And soon I was there. 385.6 miles, some 620 Km. The bike had traveled 123.3 miles, the furthest I’ve ridden with one tank of gas. Overall it was a nice trip there, a great opportunity to ride on my own, living it as the Gaucho I am, enjoying my motorcycle, my horse.
When I got there, at just about 5pm, Christian had just arrived a few minutes earlier.
Christian had never met Doug and Annie before this day, they got along very well. When I got there they were seating under the shade of a tree, talking away like old friends.
In the past, before our friend Alain moved to Australia, our riding trips were well organized by him, we had common meals set up. But we were planning this on our own, no one was really organizing it properly. There wasn’t a proper plan. All we had was a destination, but the dates kept changing, at some point we were unsure who was really going to be there, food would be every one bringing their own. But in the last hour Annie came to the rescue. She planned all meals, bought all the supplies, including dry ice and regular ice to keep things well preserved and the beer cold. It was perfect, and every evening we had a great meal and every morning a great breakfast. Much better than I ever imagined possible. Thank you Annie!
And later that evening we got the fire going. And a shot of single malt whiskey. Great conversations. Perfect end for a perfect day, where I traveled to my beloved Pampas, navigated through my Gaucho soul, and arrived at the camp which was warm from the fire and by great friends.
Christian is great company, a great match for Doug and Annie and me. This group had a great time going places together for a few days. In the next post I will describe our adventures doing the Steens Mountain loop, including a trip all the way to the summit. Following that story I will document my favorite riding loop in this favorite riding area of mine. And the final post will be our return to Eugene. Great times, great photos and a couple of nice videos!
Fantastic photo’s mate and an even better story. Nothing like motorcycles to bring a bunch of strangers together and make them feel like long lost friends. Can’t wait for part 2.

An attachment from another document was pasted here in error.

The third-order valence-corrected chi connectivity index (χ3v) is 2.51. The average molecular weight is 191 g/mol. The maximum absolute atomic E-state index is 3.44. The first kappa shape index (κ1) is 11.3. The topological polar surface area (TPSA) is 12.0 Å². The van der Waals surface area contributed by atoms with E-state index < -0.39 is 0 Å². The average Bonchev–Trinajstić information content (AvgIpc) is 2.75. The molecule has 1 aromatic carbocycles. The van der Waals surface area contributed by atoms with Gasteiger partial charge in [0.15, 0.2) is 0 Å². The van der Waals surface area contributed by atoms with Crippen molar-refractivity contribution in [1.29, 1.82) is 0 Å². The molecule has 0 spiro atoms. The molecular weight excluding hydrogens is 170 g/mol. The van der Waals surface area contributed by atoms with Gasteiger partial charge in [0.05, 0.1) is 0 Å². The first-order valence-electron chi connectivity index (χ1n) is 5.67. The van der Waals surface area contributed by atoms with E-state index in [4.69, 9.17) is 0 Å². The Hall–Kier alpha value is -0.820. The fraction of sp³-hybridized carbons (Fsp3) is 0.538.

Thank you! It gets better on part 2, nice vistas. But my favorite riding area is going to be on part 3, excellent vistas, best dirt roads ever, and a few awesome videos of the WR250R in action on those roads.
I’ve never been to the Steens but have heard so many great stories we’ll have to get there some day.
So dry and desolate….. looking forward to part 2.
Well, then you should go there. It would be a nice ride, and to go to the top the roads are really good. They are gravel, but they are very smooth, well graded roads. I will be showing them on the next installment. First I need to go to Minneapolis, though. And then come back… 🙂
Do you have a section on the WR250 equipment, mods, luggage, accessories?
I don’t think I do. But it is a very straight forward motorcycle. No changes to motor or exhaust. Skid plate is Ricochet. Handguards are the largest Acerbis I could find. I have two 12 V power sources directly connected from the battery with appropriate fuse. One is at the handlebars, the other one connects with the rear of the bike, just hangs there for battery tender or goes inside my dirt bagz, depending on need. Dirt bagz installed, eliminated passenger pegs to accommodate the racks for the bags. Rear rack is Yamaha accessory. And I believe that’s it. I wish it had 10 extra HP. Nothing else needed. Only maintenance is frequent oil changes with regular Yamalube, air filter cleaning, and I’m on the third set of rear tires, second front tire, at 7,000 miles.